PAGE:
How Much Sodium or Salt per Day
How Much Sodium Should You Have In Your Diet
Learn about how much sodium you need in your diet, which foods containing high sodium levels to avoid and food preparation methods to reduce salt intake.
Excessive sodium consumption is becoming a serious health problem across the nation. You may think that you have been trying to consume less sodium, but have you really? That dash on your potato and pinch on your eggs amounts to much more than one thinks. It quickly adds up to unhealthy levels of sodium in your system. Why? Because it is not only the salt you have to worry about. Most of the processed and already prepared foods available in grocery stores and restaurants contain excessive levels of sodium.
The simple truth is that most people are getting way more sodium per day than is recommended. These excessive levels of sodium can have serious repercussions on one’s health.
What Is Sodium
Sodium is found in many places of our food supply and serves several different functions. Some forms of sodium are used in food as preservatives to prevent food borne pathogens from growing in cheese, lunch meats, dressings and fermented foods. The body also requires sodium as a nutrient, however only in very small amounts.
- Sodium Is Required For the Body to Properly Function
- Sodium works in the body to keep the proper balance of fluids.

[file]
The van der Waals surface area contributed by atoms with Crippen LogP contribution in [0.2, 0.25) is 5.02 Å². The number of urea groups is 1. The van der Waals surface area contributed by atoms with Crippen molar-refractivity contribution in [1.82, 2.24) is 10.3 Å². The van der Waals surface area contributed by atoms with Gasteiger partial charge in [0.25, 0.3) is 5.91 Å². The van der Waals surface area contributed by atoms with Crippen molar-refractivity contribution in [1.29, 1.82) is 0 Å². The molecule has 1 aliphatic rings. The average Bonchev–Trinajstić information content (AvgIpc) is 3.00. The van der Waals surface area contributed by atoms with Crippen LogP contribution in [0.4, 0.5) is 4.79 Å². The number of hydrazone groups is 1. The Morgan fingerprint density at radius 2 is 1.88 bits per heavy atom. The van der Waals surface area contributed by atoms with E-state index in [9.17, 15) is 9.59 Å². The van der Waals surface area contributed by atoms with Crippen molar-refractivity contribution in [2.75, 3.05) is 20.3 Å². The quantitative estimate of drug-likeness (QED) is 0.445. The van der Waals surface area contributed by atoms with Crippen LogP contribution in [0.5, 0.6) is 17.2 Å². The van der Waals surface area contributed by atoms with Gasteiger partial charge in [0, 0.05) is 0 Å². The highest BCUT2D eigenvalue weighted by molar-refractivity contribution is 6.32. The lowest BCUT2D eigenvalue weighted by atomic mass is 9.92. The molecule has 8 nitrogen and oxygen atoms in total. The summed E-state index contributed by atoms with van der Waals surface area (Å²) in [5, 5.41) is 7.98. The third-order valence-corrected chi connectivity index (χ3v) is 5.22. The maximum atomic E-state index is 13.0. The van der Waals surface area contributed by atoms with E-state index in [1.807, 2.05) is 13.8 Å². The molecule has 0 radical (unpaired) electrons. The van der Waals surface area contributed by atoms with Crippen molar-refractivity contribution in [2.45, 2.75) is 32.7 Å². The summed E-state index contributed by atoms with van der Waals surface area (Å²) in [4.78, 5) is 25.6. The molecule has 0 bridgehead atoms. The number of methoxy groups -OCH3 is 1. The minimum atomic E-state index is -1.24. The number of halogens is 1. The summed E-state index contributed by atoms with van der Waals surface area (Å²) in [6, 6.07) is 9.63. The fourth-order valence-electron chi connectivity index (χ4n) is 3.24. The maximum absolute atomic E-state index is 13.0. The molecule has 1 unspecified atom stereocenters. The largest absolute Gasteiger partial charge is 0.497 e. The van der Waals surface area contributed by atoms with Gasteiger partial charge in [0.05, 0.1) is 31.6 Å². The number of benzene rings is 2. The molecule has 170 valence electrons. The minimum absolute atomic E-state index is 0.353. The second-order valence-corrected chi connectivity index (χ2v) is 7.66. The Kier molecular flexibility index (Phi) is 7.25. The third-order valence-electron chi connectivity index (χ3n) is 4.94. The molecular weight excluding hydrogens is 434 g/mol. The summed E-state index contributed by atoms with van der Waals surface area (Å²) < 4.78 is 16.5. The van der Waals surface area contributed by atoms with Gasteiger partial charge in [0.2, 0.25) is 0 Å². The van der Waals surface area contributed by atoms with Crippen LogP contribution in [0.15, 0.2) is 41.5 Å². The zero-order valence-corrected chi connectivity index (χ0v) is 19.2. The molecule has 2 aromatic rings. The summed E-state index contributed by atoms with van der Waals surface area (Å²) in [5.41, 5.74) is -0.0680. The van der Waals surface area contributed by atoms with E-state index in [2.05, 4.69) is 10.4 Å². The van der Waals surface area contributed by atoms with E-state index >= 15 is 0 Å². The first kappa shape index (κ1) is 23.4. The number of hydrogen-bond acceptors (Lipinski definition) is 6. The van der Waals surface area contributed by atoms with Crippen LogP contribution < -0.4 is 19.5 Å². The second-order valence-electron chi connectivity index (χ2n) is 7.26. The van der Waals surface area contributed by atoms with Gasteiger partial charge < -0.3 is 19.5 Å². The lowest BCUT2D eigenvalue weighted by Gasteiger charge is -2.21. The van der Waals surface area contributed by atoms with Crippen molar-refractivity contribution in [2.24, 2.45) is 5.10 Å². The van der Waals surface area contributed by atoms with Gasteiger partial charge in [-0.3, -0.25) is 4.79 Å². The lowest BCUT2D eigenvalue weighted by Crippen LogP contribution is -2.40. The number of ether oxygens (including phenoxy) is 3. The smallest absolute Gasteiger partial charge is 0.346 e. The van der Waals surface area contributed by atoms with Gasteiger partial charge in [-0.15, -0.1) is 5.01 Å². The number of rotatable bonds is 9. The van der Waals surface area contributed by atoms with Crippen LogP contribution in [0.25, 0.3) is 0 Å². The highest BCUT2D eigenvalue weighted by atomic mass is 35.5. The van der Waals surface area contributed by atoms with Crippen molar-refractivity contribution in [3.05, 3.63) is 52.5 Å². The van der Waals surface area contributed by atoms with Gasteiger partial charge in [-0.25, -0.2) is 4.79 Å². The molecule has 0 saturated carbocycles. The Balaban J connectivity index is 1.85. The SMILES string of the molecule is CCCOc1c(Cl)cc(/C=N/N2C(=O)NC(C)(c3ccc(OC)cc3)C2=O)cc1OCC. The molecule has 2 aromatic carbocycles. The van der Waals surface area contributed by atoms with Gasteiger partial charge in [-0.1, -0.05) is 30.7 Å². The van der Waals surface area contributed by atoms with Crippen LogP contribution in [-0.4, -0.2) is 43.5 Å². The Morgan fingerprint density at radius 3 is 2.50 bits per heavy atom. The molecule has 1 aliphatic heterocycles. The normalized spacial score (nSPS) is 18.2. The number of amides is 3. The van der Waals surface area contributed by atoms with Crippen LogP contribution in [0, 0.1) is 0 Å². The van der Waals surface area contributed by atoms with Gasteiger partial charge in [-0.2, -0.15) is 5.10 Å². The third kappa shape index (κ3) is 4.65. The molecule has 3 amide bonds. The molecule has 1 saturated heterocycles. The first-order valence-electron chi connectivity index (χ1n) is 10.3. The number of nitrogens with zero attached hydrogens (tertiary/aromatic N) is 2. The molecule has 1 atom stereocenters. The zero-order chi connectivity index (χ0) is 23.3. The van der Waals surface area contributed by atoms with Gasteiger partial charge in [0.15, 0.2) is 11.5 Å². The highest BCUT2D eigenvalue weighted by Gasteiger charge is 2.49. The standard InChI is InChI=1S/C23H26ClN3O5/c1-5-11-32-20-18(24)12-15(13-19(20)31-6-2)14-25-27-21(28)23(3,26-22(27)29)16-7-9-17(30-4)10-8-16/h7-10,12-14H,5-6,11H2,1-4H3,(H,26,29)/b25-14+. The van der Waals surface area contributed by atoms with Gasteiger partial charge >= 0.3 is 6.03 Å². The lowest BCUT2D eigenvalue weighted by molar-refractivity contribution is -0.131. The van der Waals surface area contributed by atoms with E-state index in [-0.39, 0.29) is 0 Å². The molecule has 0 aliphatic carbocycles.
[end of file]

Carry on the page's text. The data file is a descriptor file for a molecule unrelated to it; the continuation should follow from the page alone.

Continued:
- Sodium helps to facilitate the transmission of nerve impulses.
- Sodium helps muscles to relax and contract.
Sodium levels are controlled to a certain extent by the kidneys. When sodium levels are low they retain more sodium, when high they excrete it. In cases where the kidneys can’t excrete enough sodium from the body it starts to be retained in the blood, increasing its volume, making the heart work harder, placing more pressure on arteries and leading to high blood pressure and heart attack. Some peoples bodies are more affected by sodium levels than others.
What is a person’s ideal daily sodium intake? How much sodium should you have in your diet?
The dietary guidelines for Americans released in 2005 state the following.
A healthy adult should not exceed more than 2,300 mg of sodium per day.
If suffering from diabetes, kidney disease or high blood pressure. If you are middle aged or older or black. You should not exceed 1,500 mg of sodium per day.
Dietary Sources of Sodium
People need to know where sodium comes from in order to keep sodium levels in diets checked. Sodium is found:
On the table and in the kitchen – Most tables will have a salt shaker on it and nearly all recipes call for salt. Keep in mind some products contain salt in them, such as 1,000 mg of salt in one tablespoon of soy sauce.
Prepared foods and processed foods – This is where the most sodium in diets originates. Processed foods typically have high levels of salt (combination of chloride and sodium) for taste. In addition many of the additives used in processed foods also contain sodium as preservatives.
Sodium from natural sources – There are also foods which naturally contain sodium. These include meat, shellfish, vegetables such as celery, and milk. Consuming foods which naturally contain sodium will also add to your daily intake. One can find about 107 mg of sodium in a cup of low fat milk.